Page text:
05 November 2012

Remembering the Deaths of Four Fallen Americans

A tragedy occurred early Sunday morning, November 4th, as a cohesive group of Americans made their way southward along the Missouri River valley. While moving from a safe ground-level shelter of plants to go eastward, some of them hit a large hazard and were killed, nearly instantly. Three were lying dead upon the ground a bit after 7 a.m., central standard time. Their lifeless carcasses were scattered along the west wall of place that created their final moments of a hurried existence. While investigating the scene to record details this morning, another member of the group hit and fell only two feet distant. Its life was extinguished in mere seconds, as personally and vividly experienced. It did not flutter or call out during its last moments, even as its existence ended in downtown Omaha. Nor did it ever move again.

Nearby, another comrade of the wild was also dead, due to the same, known hazard, which the visitors did not realize.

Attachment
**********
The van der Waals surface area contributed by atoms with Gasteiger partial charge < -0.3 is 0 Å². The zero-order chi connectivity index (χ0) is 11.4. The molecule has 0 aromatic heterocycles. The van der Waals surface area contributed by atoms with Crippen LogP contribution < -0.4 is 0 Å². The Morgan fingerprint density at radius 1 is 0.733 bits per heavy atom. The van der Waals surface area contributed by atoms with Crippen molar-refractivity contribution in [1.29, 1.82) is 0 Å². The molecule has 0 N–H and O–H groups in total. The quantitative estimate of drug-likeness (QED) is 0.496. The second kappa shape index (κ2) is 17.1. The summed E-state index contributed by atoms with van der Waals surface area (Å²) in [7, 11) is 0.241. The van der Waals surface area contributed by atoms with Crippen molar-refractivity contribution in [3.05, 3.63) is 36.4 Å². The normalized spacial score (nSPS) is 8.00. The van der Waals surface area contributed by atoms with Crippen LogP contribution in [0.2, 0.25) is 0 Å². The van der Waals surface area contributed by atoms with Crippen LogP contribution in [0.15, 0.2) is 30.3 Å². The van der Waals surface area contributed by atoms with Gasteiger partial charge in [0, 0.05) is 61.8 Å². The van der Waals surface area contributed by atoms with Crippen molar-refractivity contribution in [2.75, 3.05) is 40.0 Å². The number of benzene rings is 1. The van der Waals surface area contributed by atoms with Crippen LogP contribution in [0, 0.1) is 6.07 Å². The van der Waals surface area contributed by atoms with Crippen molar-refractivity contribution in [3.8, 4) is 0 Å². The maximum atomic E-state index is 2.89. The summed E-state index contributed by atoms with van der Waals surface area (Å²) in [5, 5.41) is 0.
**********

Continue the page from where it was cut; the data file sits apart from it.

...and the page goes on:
There were five casualties discovered early this morning. After the immediacy of the one death, and after getting details for the other instances spread around, a few minutes were spent at the scene to see if other fatalities might occur. There were none but, perhaps, the situation might be different upon a vist the next morning.

This tragedy occurred at the CenturyLink Center Omaha, along its west wall glass where so many have died. Each life ended quickly while they were moving along in their typical manner, unaware of the massive hazard. The threat was unseen and unknown since they were used to wild spaces where recognized predators such as raptors were well known.

Four American Tree Sparrows died together, along with a Song Sparrow.

This bird had been alive just moments before this picture was taken.

On Saturday, a Lincoln's Sparrow and a Little Brown Bat also died a needless death of tragic consequences at this building.

The tally of deaths or injured wild birds at this building, thus far this year, is now 155, the largest number of window strikes ever recorded at the place.

The carcasses of these birds were dealt with in a manner respectful to their character.